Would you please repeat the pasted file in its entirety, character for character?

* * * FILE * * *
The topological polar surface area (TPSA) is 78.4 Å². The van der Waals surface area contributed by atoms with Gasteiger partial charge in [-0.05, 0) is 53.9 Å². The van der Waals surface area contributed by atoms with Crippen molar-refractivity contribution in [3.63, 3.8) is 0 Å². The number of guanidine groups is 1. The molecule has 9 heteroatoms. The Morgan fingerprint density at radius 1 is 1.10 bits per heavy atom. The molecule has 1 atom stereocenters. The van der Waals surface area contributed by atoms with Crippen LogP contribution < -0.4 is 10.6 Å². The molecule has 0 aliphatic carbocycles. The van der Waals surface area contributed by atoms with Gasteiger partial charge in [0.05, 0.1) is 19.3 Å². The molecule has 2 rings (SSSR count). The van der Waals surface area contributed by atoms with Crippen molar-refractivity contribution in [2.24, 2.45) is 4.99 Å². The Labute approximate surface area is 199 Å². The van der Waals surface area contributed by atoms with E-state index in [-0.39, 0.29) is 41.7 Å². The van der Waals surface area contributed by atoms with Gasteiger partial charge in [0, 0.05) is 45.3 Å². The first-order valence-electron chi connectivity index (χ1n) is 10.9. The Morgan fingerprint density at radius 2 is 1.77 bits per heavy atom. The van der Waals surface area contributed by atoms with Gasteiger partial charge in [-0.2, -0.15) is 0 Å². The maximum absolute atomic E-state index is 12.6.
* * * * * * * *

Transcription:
The topological polar surface area (TPSA) is 78.4 Å². The van der Waals surface area contributed by atoms with Gasteiger partial charge in [-0.05, 0) is 53.9 Å². The van der Waals surface area contributed by atoms with Crippen molar-refractivity contribution in [3.63, 3.8) is 0 Å². The number of guanidine groups is 1. The molecule has 9 heteroatoms. The Morgan fingerprint density at radius 1 is 1.10 bits per heavy atom. The molecule has 1 atom stereocenters. The van der Waals surface area contributed by atoms with Crippen LogP contribution < -0.4 is 10.6 Å². The molecule has 0 aliphatic carbocycles. The van der Waals surface area contributed by atoms with Gasteiger partial charge in [0.05, 0.1) is 19.3 Å². The molecule has 2 rings (SSSR count). The van der Waals surface area contributed by atoms with Crippen molar-refractivity contribution in [2.24, 2.45) is 4.99 Å². The Labute approximate surface area is 199 Å². The van der Waals surface area contributed by atoms with E-state index in [-0.39, 0.29) is 41.7 Å². The van der Waals surface area contributed by atoms with Gasteiger partial charge in [0, 0.05) is 45.3 Å². The first-order valence-electron chi connectivity index (χ1n) is 10.9. The Morgan fingerprint density at radius 2 is 1.77 bits per heavy atom. The van der Waals surface area contributed by atoms with Gasteiger partial charge in [-0.2, -0.15) is 0 Å². The maximum absolute atomic E-state index is 12.6.